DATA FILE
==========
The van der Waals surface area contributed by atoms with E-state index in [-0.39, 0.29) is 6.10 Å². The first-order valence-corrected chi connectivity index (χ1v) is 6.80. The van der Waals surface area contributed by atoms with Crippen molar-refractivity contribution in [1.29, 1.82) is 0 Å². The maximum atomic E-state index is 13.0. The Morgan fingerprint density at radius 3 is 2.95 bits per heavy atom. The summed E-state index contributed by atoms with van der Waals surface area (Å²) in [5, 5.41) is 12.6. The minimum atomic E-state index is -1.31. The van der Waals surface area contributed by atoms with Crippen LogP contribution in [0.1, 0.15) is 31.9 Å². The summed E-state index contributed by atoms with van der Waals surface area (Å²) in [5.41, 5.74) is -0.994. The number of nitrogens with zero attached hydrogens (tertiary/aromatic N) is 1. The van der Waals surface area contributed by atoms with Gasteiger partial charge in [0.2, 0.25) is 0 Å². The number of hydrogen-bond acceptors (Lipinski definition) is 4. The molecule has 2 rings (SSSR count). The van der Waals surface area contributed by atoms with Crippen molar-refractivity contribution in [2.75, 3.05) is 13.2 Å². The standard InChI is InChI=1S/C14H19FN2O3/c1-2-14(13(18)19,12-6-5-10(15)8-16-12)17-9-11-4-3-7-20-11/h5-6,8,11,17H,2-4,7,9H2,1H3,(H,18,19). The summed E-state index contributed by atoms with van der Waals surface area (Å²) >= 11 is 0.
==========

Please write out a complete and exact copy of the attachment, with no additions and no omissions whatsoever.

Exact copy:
The van der Waals surface area contributed by atoms with E-state index in [-0.39, 0.29) is 6.10 Å². The first-order valence-corrected chi connectivity index (χ1v) is 6.80. The van der Waals surface area contributed by atoms with Crippen molar-refractivity contribution in [1.29, 1.82) is 0 Å². The maximum atomic E-state index is 13.0. The Morgan fingerprint density at radius 3 is 2.95 bits per heavy atom. The summed E-state index contributed by atoms with van der Waals surface area (Å²) in [5, 5.41) is 12.6. The minimum atomic E-state index is -1.31. The van der Waals surface area contributed by atoms with Crippen LogP contribution in [0.1, 0.15) is 31.9 Å². The summed E-state index contributed by atoms with van der Waals surface area (Å²) in [5.41, 5.74) is -0.994. The number of nitrogens with zero attached hydrogens (tertiary/aromatic N) is 1. The van der Waals surface area contributed by atoms with Gasteiger partial charge in [0.2, 0.25) is 0 Å². The number of hydrogen-bond acceptors (Lipinski definition) is 4. The molecule has 2 rings (SSSR count). The van der Waals surface area contributed by atoms with Crippen molar-refractivity contribution in [2.75, 3.05) is 13.2 Å². The standard InChI is InChI=1S/C14H19FN2O3/c1-2-14(13(18)19,12-6-5-10(15)8-16-12)17-9-11-4-3-7-20-11/h5-6,8,11,17H,2-4,7,9H2,1H3,(H,18,19). The summed E-state index contributed by atoms with van der Waals surface area (Å²) >= 11 is 0.